London's ULEZ scrappage scheme explained

Londoners can get up to £2,000 for their non-ULEZ compliant car as ULEZ is expanded

The Ultra Low Emission Zone (ULEZ) is due to expand in London on 29th Auguest 2023.

What is ULEZ?

The Ultra Low Emission Zone (ULEZ) is an area of London where owners of the most poluting vehicles must pay a fee of £12.50 to drive. ULEZ initially covered central London, but was expanded to the North and South Circular roads, and will cover all of Greater London in the summer as mentioned above.

What vehicles are affected by ULEZ?

Vehicles that do not conform to ULEZ include: cars motorcycles that don't meet Euro 3 standards (pre-2007), cars and vans that don't meet Euro 4 standards (pre-2006), and diesel cars and vans that don't comply with Euro 6 requirements (pre-2015).

How does the scrappage scheme work?

The scrappage scheme introduced last week is aimed at those with a low income or disability benefits, with cars that don't meet the ULEZ requirements. Applicants can claim up to £2,000 for scrapping a non-compliant car, or £1,000 for a motorcycle.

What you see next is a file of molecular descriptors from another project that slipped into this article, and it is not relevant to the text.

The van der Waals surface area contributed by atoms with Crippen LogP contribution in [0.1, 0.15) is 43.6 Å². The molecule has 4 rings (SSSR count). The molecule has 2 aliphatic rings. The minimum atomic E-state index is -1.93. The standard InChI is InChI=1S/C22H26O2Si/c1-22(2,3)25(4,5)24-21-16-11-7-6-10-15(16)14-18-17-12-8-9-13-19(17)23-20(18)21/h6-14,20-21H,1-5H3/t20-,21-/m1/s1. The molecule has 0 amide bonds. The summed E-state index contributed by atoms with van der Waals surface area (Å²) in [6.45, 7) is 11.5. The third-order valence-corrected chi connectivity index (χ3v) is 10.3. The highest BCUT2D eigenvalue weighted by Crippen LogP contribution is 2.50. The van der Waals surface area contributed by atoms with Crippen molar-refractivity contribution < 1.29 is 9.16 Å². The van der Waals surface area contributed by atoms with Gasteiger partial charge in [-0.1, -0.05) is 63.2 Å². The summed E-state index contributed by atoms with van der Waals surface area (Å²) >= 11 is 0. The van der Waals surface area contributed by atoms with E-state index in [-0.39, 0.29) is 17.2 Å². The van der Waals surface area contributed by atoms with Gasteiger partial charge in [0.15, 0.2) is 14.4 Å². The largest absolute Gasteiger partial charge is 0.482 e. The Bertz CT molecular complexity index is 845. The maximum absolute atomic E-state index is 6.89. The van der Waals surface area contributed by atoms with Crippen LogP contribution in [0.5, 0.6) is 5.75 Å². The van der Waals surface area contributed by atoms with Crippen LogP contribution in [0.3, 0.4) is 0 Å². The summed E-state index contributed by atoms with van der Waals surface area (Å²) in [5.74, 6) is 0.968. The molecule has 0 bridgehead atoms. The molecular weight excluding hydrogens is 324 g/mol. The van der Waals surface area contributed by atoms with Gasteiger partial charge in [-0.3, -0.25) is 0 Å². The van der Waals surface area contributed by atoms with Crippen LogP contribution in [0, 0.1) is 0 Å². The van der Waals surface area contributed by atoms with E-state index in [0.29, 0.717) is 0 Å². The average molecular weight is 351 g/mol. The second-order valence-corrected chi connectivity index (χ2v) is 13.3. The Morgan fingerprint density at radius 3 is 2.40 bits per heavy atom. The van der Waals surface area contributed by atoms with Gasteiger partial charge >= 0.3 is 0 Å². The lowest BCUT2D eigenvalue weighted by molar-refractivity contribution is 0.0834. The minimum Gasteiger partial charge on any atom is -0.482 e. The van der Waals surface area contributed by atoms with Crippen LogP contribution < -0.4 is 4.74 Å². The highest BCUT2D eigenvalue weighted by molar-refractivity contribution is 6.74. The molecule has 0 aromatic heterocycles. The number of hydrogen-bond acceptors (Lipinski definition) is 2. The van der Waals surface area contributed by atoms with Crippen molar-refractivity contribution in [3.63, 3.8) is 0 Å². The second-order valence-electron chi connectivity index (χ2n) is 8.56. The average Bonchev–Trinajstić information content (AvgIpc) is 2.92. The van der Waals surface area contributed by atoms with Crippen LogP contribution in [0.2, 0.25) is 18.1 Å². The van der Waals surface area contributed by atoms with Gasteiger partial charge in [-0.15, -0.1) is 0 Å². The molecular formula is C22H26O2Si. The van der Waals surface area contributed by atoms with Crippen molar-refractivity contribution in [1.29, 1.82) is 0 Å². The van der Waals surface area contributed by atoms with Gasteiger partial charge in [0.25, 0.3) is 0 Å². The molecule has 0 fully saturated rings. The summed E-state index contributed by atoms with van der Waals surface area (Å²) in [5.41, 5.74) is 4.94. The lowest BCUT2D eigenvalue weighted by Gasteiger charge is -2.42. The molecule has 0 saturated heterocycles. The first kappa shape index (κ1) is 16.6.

The scheme includes eight options, such as taking £1,600 and an adult bus or tram pass. There is also a scheme for charities, business with up to 10 employees, and sole traders that offers £5,000 to £9,000 to scrap or retrofit a van or minibus that does not meet the Ulez standards. 

How does this scheme compare to previous scrappage schemes?

Transport for London (TfL) ran a scheme from 2019 to 2021, offering drivers up to £2,000 for their car and £1,000 for a motorcycle, just like this new scheme.  TfL claims that this £61m scheme helped scrap approximately 12,000 of the most polluting cars. In 2009 there was a nationwide scrappage scheme which offered people £1,000 towards a new car from participating manufacturers, which would offer an additional £1,000. Driver's had to have owned the car for at least a year and it had to be at least 10 years old.

How will the scheme affect used car prices?

The used car market is still facing a stock shortage as a result of car production coming to a halt during the Covid-19 pandemic. This new scheme will remove many of the cars that are in short supply, thus increasing the values of more recent models that are already up 10 per cent year on year, according to market valuation site, CAP HPI.

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Joseph Catley - SYPC Media Manager

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